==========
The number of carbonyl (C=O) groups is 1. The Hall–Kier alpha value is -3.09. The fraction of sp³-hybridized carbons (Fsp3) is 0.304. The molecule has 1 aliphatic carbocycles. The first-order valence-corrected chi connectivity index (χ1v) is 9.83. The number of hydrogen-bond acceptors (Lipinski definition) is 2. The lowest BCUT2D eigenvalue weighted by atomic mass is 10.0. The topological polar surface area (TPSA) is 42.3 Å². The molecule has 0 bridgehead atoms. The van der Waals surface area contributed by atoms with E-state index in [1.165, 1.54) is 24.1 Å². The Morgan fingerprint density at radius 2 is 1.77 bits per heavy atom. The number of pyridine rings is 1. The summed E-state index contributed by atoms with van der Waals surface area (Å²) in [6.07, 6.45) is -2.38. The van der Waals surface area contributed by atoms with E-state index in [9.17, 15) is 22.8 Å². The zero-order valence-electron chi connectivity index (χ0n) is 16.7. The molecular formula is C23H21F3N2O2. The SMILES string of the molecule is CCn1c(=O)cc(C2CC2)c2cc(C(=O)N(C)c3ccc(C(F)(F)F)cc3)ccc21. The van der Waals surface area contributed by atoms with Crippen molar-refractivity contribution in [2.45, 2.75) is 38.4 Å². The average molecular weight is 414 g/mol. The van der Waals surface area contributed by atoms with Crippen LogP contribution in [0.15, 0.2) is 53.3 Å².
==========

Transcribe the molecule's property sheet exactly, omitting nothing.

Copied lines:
The number of carbonyl (C=O) groups is 1. The Hall–Kier alpha value is -3.09. The fraction of sp³-hybridized carbons (Fsp3) is 0.304. The molecule has 1 aliphatic carbocycles. The first-order valence-corrected chi connectivity index (χ1v) is 9.83. The number of hydrogen-bond acceptors (Lipinski definition) is 2. The lowest BCUT2D eigenvalue weighted by atomic mass is 10.0. The topological polar surface area (TPSA) is 42.3 Å². The molecule has 0 bridgehead atoms. The van der Waals surface area contributed by atoms with E-state index in [1.165, 1.54) is 24.1 Å². The Morgan fingerprint density at radius 2 is 1.77 bits per heavy atom. The number of pyridine rings is 1. The summed E-state index contributed by atoms with van der Waals surface area (Å²) in [6.07, 6.45) is -2.38. The van der Waals surface area contributed by atoms with E-state index in [9.17, 15) is 22.8 Å². The zero-order valence-electron chi connectivity index (χ0n) is 16.7. The molecular formula is C23H21F3N2O2. The SMILES string of the molecule is CCn1c(=O)cc(C2CC2)c2cc(C(=O)N(C)c3ccc(C(F)(F)F)cc3)ccc21. The van der Waals surface area contributed by atoms with Crippen molar-refractivity contribution in [2.45, 2.75) is 38.4 Å². The average molecular weight is 414 g/mol. The van der Waals surface area contributed by atoms with Crippen LogP contribution in [0.15, 0.2) is 53.3 Å².